# UNIT 31 HOME ELECTRICAL SYSTEM

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UNIT 31 HOME ELECTRICAL SYSTEM

NEC NATIONAL ELECTRICAL CODE
The National electrical code is a publication sponsored by the National Fire Protection Association.

The NEC book includes recommendations and guidelines on wiring materials and methods.
The NEC is updated every three years.

Electric Service Entrance
Is the part of the system that extends from electric company’s last transformer, to the breaker box of a house. If the service runs above ground it is called a service drop. If the service runs underground it is called a service lateral.

Transformer on a pole S.E. Cable Used for the Service Drop

HLP’s Step down transformer
This transformer is used to supply a service lateral

An electric service generally contains
A service entrance cable (SE cable) A watthour meter And a breaker box. (Load center)

Service entrance cable in conduit
Watthour Meter Breaker Box Service entrance cable in conduit service lateral This conduit contains the wire the ties the Neutral Bus to the Ground Rod.

THREE-WIRE SERVICE A three wire service is used in order to supply two different voltages ( ). The SE cable has two current carrying conductors called ( Hot ) wires, and one noncurrent carrying conductor called ( Neutral ). Hot wires are insulated, the neutral may be bare.

The White Neutral wire and the Bare Ground wire are usually tied to the Neutral Bus Bar

Neutral wire Hot wires

Why supply two different voltages???
\$\$\$\$\$\$\$\$\$\$\$\$ It is cheaper to operate large amperage loads on 240 volts than 120 volts

Example: An electric water heater uses 5500W heating elements.
Remembering I = P/E 5500/120 = A 5500/240 = A

The lower current value is important for two reasons
The cost of installation, (smaller wire) is cheaper. Power loss is directly proportional to the square of the current!!!

The Watthour Meter Records the amount energy used.

The Load Center Usually called a Breaker Box Could be a fuse box
Contains the main disconnect, and usually several breakers or fuses. Distributes the electricity to the many branch circuits throughout the building.

The Service Ground Is there to reduce the chance of shock and to protect against lightning. The neutral wire of the SE cable is connected to a eight foot copper rod, driven into the ground eight foot deep. The ground rod is connected to the neutral bus bar in the breaker box.

BRANCH CIRCUITS Branch circuits distribute the electricity from the breaker box to the different rooms of the building.

General Purpose Branch Circuits
15 or 20 Amp Individual Branch Circuits 240V Larger Amperage Small Appliance Branch Circuits 20 Amp

There are three types of branch circuits.
General-Purpose Small-Appliance Individual

GENERAL-PURPOSE CIRCUITS
Are used for lighting and outlets. Things like radios, TV’s, and small appliances (not kitchen appliances).

SMALL-APPLIANCE CIRCUITS
Are dedicated for the kitchen only. These outlets are for refrigerators, toasters, coffee makers, and any other of the 10,000 appliances that are found in our kitchens.

INDIVIDUAL CICRUITS Are used for only one piece of equipment (dryer, water heater, AC, and heater) These loads are generally 240 volt loads. A clothes washer and dish washer are only 120 volt loads but are require to be on an individual circuit.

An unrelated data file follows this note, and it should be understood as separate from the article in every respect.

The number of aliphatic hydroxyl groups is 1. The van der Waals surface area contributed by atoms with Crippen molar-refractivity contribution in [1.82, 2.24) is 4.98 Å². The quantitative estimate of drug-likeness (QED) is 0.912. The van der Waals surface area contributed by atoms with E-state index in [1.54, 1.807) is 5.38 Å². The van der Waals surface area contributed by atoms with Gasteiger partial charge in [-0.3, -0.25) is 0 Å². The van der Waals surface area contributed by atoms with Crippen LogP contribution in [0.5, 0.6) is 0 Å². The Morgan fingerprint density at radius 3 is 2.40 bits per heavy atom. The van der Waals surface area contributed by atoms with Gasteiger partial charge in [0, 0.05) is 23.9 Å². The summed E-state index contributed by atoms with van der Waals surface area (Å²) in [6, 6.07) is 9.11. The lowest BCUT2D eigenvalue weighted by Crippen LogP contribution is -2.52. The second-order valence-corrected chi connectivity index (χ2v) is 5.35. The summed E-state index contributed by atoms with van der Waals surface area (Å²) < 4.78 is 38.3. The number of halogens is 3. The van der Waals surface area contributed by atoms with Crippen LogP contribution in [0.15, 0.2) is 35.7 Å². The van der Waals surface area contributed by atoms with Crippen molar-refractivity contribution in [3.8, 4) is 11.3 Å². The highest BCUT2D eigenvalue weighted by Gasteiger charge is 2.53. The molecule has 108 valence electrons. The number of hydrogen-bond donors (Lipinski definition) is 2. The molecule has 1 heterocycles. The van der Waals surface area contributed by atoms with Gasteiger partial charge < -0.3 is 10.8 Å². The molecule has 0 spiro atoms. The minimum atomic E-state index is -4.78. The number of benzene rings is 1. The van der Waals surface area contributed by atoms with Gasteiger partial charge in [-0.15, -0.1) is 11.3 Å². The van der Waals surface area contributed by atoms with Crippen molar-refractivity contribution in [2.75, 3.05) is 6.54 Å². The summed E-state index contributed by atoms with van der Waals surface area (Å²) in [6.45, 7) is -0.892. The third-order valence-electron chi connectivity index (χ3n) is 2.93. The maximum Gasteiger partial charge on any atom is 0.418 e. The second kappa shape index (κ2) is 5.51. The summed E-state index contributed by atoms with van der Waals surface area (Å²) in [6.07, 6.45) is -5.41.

Wiring Branch circuits is usually done with these materials…
Nonmetallic Sheathed Cable Armored Cable Electrical Metallic Tubing

Nonmetallic Sheathed cable ( ROMEX )
NM cable is used for all kinds of indoor wiring. Can not be exposed to sunlight, buried underground, in cement,or plaster. Most common sizes are 14 And 12 AWG

Romex A style of wire that has two or three insulated conductors inside an outer cover of insulation called a sheath It may or my not have a ground wire, which is usually bare( no insulation ) 12/2, would indicate that there are 2 # 12 AWG wires in the cable. 14/3wg, would indicate the there are 3 # 14 AWG wires in the cable as well as a ground wire.

Neutral wire Hot wire Ground wire Sheathing

Armored Cable In armored cable, the insulated wires are in a flexible metal sheath.

Metal sheath Hot wire Neutral wire Ground wire

Weather-tight Flex conduit
PVC conduit Safety Disconnect Weather-tight Flex conduit

Electrical Metallic Tubing
Known as EMT Is a thin wall metal pipe in which wires are pulled into, for protection while running through a building or outside the building.

WIRING DEVICES Switch boxes Junction boxes Connectors Wire nuts

Wiring devices are used to provide the safe, convenient, and reliable use and control of electricity. All switches, receptacles, and splicing must be done or mounted in boxes.

Switch box Junction box Cable connector Switch Conduit connector Receptacle Locknut

GFCI receptacle A GFCI work by detecting the amount of current passing through the HOT wire and comparing the current to coming back on the Neutral wire. If as little as 5mA-7mA does not return on the neutral the GFCI will trip and must be reset.

The minimum length of 6 inches individual wire is exposed

A little slack in the Romex cable is a good thing….
Tape covering the splice in the Hot wire.

Always curl the hook of a wire to be terminated under a screw head in the same direction as the screw tightens.

The pig tail splice of the ground wires are tightly twisted and has 4 to 5 twist in the first inch.

This little trick (at the end of the White wire) will help keep the braided wire bundled tightly and not spread out from underneath the screw head.

This is how we terminate 2 different wires under 1 screw head
This is how we terminate 2 different wires under 1 screw head. This is commonly called a pigtail splice

Termination block for incoming voltage
Natural Buss Bar

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